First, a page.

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Hey YouTube, a swipe or a hover is not an active view!
I’m not delusional about the state of social media and the web these days. I understand that companies want me to get sucked into their apps, consume more and more content, and give them more insight into my preferences so they can surface ads for me or sell me things. I get all of that, but every time I open YouTube these days, it feels like Google is violating the very implicit agreement we made many years ago: I watch videos I’m interested in and I get served more videos I might be interested in. That’s why I subscribe to YouTube Premium and pay a monthly fee to watch a bunch of videos ad-free.
However, the reason for my distrust is that YouTube has, for a long while now, started counting my passive views as real views.
Are you annoyed by YouTube counting previews as real views?
When I’m on my desktop, if I hover over a video thumbnail on the homepage or in my subscriptions (or wherever, really), it automatically starts playing that video and adds it to my watched history. When I’m on my Android phone, if I scroll past a video, it auto-plays and shows up in my history, too.
Things are worse if I’m watching Shorts, because I have no idea what’s coming next, and about 20% of the content I’m served is content I’d never actively click to watch. Yet, the mere fact that I swiped up and the next video (that YouTube chose) started playing counts as an active watch.
My entire YouTube watch history is littered with videos I merely 'previewed' or scrolled past, not videos I actively watched.
The result is that my watch history — and the algorithm’s understanding of my preferences too — ends up being littered with false positives. Videos I never intended to watch, videos I never would’ve clicked on by choice, videos I was briefly intrigued by but that didn’t register more than a few seconds of interest…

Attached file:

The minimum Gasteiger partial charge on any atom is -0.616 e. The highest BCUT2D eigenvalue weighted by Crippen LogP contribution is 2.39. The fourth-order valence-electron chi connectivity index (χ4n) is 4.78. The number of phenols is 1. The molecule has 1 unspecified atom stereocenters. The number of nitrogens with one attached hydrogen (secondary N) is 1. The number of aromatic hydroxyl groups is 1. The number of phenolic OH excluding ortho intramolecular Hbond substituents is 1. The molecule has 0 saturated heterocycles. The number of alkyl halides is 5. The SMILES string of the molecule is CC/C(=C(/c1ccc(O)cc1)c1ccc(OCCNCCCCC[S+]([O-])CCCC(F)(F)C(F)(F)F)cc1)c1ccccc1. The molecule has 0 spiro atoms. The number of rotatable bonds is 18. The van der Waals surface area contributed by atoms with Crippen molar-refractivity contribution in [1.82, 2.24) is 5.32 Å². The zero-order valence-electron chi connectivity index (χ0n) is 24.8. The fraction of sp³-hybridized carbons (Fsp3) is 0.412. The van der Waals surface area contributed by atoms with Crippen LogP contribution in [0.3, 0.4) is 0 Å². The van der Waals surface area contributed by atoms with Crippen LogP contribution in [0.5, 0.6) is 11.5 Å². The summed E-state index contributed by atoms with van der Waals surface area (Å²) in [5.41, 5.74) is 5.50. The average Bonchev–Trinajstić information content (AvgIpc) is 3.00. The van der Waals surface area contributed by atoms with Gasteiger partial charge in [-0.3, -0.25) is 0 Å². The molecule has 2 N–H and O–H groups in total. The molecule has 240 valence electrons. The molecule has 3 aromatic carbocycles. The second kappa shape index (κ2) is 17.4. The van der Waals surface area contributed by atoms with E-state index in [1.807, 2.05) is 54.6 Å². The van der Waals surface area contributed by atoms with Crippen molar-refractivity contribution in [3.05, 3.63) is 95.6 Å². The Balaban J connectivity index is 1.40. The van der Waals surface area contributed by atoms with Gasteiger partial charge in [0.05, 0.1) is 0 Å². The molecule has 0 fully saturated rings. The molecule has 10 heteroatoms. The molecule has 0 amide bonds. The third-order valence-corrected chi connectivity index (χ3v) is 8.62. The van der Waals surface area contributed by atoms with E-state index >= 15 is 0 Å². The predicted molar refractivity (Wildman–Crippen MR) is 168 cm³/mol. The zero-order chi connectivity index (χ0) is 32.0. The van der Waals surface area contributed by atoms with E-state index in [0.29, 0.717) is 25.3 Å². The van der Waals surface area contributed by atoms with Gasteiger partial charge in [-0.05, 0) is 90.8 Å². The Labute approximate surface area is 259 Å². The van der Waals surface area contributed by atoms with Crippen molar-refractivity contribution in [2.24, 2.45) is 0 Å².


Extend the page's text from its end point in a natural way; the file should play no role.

They’re all there, in my watch history, making it tough to find and come back to the videos I actually watched. I’ve often found myself telling my husband, “Oh, you should see this,” then scrolling for minutes on end to land on the one video that actually caught my attention.
And these false positives are also all there, in the algorithm’s database of habits and knowledge it has accumulated about me. I’m sure Google has some weighting scale for its recommendations. A Short I only saw five seconds of before skipping probably doesn’t count as much as a 10-minute video I watched in its entirety. Still, that unintended “view” counts a teeny bit. And every now and then, I see the result of that algorithm at play, because I get served similar content, a bit more frequently, even though I keep skipping over it.
There’s a “solution” to stop this. You have to manually go into YouTube’s settings and disable video previews altogether. You can do this on both the desktop and mobile, and that will stop videos from previewing when you hover over or scroll past them.
To disable YouTube videos from starting to play when you hover over the thumbnail on the web, tap on your account image on the top right, then Settings > Playback and performance > Browsing. Disable Video previews.
To stop YouTube videos from starting to play each time you scroll past them on your phone, go to the You tab on the bottom right, then tap the Settings icon on the top right > General > Playback in feeds and set that to Off.
But there are a few issues with this so-called solution. For one, it does nothing for Shorts. For two, the setting has a tendency to mysteriously revert sometimes, especially on the desktop, and I don’t notice it until a few previews have already slipped by then I rush to disable it again. And even if the setting remained all of the time, it still feels convoluted and a bit disingenuous. After all, it’s Google that calls them “previews,” so why does something that happens — by linguistical definition — before a view count as a real view? And why do I have to disable all video “previews” to stop these videos from littering my real watch history?
Disabling previews is a workaround, not a real solution. Previews and sneak peeks shouldn't count as views, period.
As a matter of fact, I kind of like the idea of previews. I like being able to take a peek into a video before committing to it. But I’d like it to just be that — a peek. A way to gauge whether a video is worth my time or not. But for me to use that feature again, YouTube would have to stop punishing me by counting all of those brief glimpses as part of my watch history.